Washington Bill Would Expand Sports Betting Beyond Tribal Casinos

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Washington sports betting

A bill to expand Washington sports betting beyond tribal casinos is back on the docket. 

SB 5212 was the subject of a discussion by the Washington Senate Committee on Labor, Commerce and Tribal Affairs on Thursday. 

The bill, introduced by Sen. Curtis King and pushed by Nevada-based Maverick Gaming, proposes expanding WA sports betting to cardrooms and racetracks.

Gov. Jay Inslee signed tribal-only sports betting into effect last year, but tribal casinos have yet to launch their operations.

Maverick behind the push again

With 19 of the state’s 44 cardrooms, Maverick Gaming is behind the bill, which is similar to failed efforts last year.

Two bills that would have opened sports betting to online, tribal casinos and cardrooms failed to gain traction last year. The new bill would expand to include card rooms but limit online to on-premise only.

Eric Persson, chief executive officer of Maverick Gaming, said legalized sports betting would create 10 jobs per card room and generate upwards of $50 million in revenue for state and local jurisdictions per year.

Persson also said WA sports betting would help preserve jobs. Cardrooms in Washington have declined from 140 to 44 as more tribal casinos have opened.

Tribal opposition to bill

Rebecca George, Washington Indian Gaming Association executive director, spoke in opposition to the bill. She cited the similar approach from Maverick Gaming last year and the “social harm” it would create in the state.

George also raised the issue of an out-of-state company being the major benefactor of the proposed expansion.

When asked if tribal casinos are offering sports betting yet, George said the state and tribes are finishing up government contracts.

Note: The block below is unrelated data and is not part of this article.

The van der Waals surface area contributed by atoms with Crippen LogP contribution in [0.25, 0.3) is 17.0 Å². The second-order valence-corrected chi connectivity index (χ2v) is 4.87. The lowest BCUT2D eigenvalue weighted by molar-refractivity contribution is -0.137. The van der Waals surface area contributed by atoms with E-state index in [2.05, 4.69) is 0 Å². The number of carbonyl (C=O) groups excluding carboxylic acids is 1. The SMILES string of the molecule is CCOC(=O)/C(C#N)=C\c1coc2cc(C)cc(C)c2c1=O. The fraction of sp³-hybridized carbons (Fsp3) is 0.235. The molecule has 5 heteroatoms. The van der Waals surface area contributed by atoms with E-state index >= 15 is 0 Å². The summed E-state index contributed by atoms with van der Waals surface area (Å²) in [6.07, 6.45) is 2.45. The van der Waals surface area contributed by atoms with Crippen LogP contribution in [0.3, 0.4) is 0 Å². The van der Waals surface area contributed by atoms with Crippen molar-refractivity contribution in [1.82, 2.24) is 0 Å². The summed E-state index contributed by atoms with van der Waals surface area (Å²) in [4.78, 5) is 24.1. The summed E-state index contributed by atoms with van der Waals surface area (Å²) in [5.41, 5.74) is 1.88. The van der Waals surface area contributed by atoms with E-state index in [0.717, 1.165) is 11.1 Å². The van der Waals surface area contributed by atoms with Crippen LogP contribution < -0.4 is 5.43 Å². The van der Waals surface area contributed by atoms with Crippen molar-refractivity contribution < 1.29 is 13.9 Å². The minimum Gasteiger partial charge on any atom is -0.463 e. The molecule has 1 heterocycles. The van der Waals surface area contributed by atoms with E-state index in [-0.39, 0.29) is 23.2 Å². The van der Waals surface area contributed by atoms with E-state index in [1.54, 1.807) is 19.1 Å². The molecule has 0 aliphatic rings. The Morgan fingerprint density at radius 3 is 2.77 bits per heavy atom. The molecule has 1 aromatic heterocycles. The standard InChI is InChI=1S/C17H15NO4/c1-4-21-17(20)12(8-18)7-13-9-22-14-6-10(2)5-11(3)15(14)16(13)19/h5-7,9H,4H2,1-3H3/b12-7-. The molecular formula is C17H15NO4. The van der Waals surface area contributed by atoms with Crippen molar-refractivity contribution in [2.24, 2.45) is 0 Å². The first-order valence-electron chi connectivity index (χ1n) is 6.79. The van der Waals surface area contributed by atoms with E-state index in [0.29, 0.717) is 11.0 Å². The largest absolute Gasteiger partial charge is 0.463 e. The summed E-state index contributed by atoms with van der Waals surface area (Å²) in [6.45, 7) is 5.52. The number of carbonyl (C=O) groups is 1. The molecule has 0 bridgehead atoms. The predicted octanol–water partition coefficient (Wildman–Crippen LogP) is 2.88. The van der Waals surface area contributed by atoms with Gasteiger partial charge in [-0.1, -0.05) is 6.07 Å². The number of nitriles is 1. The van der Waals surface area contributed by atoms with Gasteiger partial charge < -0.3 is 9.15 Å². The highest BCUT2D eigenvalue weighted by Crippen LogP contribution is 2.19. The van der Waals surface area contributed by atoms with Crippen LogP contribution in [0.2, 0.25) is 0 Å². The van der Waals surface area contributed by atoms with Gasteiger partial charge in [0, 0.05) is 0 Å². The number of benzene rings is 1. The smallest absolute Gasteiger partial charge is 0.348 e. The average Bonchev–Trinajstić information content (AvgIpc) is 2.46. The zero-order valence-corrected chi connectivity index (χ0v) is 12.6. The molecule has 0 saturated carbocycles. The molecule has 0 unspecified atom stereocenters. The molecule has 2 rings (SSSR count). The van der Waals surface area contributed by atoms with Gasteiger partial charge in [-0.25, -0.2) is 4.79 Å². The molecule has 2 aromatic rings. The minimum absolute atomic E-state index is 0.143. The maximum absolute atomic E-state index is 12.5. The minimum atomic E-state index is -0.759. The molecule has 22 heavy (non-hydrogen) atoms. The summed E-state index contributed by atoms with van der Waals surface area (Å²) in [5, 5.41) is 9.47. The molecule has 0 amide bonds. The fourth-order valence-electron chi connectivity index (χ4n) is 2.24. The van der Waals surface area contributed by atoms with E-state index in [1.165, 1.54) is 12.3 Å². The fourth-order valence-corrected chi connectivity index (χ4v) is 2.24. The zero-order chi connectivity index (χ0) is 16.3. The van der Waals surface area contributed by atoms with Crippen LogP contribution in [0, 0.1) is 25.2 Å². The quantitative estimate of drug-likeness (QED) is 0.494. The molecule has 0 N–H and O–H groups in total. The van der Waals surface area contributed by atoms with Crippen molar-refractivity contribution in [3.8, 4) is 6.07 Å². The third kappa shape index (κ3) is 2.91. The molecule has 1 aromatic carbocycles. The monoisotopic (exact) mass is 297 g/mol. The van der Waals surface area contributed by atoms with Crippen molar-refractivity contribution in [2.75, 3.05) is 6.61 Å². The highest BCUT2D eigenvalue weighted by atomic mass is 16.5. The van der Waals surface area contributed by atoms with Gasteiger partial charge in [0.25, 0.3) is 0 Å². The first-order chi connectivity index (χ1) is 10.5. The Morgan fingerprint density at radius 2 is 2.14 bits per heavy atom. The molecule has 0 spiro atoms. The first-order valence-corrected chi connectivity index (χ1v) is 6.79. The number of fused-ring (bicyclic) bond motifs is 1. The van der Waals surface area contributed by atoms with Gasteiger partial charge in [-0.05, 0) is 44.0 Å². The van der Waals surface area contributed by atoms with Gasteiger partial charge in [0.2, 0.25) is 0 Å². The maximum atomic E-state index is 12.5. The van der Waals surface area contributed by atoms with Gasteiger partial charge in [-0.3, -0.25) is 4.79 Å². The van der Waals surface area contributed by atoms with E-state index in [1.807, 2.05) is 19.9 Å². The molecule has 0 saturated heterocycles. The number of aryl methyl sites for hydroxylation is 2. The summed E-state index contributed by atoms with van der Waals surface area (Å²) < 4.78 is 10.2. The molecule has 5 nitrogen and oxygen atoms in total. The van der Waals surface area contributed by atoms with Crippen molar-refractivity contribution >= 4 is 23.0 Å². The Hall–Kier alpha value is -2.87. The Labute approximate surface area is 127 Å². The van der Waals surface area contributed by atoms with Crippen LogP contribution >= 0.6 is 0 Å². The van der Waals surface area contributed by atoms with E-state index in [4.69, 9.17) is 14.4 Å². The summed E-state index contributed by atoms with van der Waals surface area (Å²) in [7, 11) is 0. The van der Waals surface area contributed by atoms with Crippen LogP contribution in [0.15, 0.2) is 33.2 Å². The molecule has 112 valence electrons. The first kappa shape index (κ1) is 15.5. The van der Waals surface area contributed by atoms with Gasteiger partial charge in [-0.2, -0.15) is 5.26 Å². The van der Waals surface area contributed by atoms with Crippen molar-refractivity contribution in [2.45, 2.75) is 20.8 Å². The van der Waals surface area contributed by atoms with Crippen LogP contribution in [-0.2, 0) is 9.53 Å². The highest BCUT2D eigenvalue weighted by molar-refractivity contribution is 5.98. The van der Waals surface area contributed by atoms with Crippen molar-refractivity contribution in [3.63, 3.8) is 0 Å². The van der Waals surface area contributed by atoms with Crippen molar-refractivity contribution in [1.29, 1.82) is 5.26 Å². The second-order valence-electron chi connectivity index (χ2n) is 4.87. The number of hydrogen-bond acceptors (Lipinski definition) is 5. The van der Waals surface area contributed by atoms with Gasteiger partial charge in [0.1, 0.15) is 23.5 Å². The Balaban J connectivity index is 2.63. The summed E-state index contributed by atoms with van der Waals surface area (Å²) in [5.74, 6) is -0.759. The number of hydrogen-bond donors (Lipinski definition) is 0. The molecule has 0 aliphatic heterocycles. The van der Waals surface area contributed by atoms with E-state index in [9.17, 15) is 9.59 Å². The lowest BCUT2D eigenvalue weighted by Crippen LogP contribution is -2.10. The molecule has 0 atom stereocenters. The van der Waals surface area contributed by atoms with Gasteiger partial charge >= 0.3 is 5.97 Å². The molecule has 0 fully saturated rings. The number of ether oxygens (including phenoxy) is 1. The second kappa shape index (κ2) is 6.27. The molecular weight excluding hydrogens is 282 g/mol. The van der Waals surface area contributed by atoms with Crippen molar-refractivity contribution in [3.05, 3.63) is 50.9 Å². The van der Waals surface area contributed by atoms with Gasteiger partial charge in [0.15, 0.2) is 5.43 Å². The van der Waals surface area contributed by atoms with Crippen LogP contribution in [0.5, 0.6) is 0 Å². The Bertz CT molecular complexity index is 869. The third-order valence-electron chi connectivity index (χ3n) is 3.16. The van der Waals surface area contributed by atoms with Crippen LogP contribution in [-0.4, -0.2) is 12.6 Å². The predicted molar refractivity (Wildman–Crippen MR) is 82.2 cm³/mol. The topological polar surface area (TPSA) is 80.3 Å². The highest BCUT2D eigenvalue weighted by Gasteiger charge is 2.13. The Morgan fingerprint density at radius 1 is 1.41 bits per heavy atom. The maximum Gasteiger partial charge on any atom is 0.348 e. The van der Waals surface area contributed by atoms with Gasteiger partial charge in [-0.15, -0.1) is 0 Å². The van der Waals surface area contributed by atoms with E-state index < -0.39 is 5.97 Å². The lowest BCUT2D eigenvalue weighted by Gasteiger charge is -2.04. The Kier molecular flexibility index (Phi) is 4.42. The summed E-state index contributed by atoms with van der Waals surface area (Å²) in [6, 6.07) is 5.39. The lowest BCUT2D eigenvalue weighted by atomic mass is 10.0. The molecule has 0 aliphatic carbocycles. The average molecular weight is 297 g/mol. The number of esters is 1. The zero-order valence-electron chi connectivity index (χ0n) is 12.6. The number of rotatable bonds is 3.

Sports betting revenue questions

Sen. Derek Stanford brought doubts of the sports betting revenue claims, suggesting the numbers infer $10 billion in wagers annually.

“When we talk about big numbers, we are talking about revenues states and local jurisdictions,” Maverick lobbyist Vicki Christophersen said. “It’s very difficult, we have no idea what the true market looks like. We use other states to determine what the revenue would be. 

“It’s new jobs, new revenue at a time when our state and local jurisdictions need it.”

Stanford cautioned Maverick representatives to be more realistic with their projections in public comments.

Washington sports betting future

King introduced the bill to the committee by suggesting the expansion of sports betting in Washington to cardrooms is about fairness. 

“Tribes have the rights to the casinos and a vast majority of the gambling in the state and make millions every year,” King said. “This doesn’t touch any of that. It’s a new form of gambling. Let’s share the wealth here. We need to support our cardrooms scattered around this state.”

King fielded questions and concerns both prior to and during the hearing. He said they’ll look at how to best reflect them in an altered bill.

Among the requests from the Washington State Gambling Commission: Tighten the bill’s language if online betting is truly meant to be on-premise only, or so-called “Mississippi mobile.”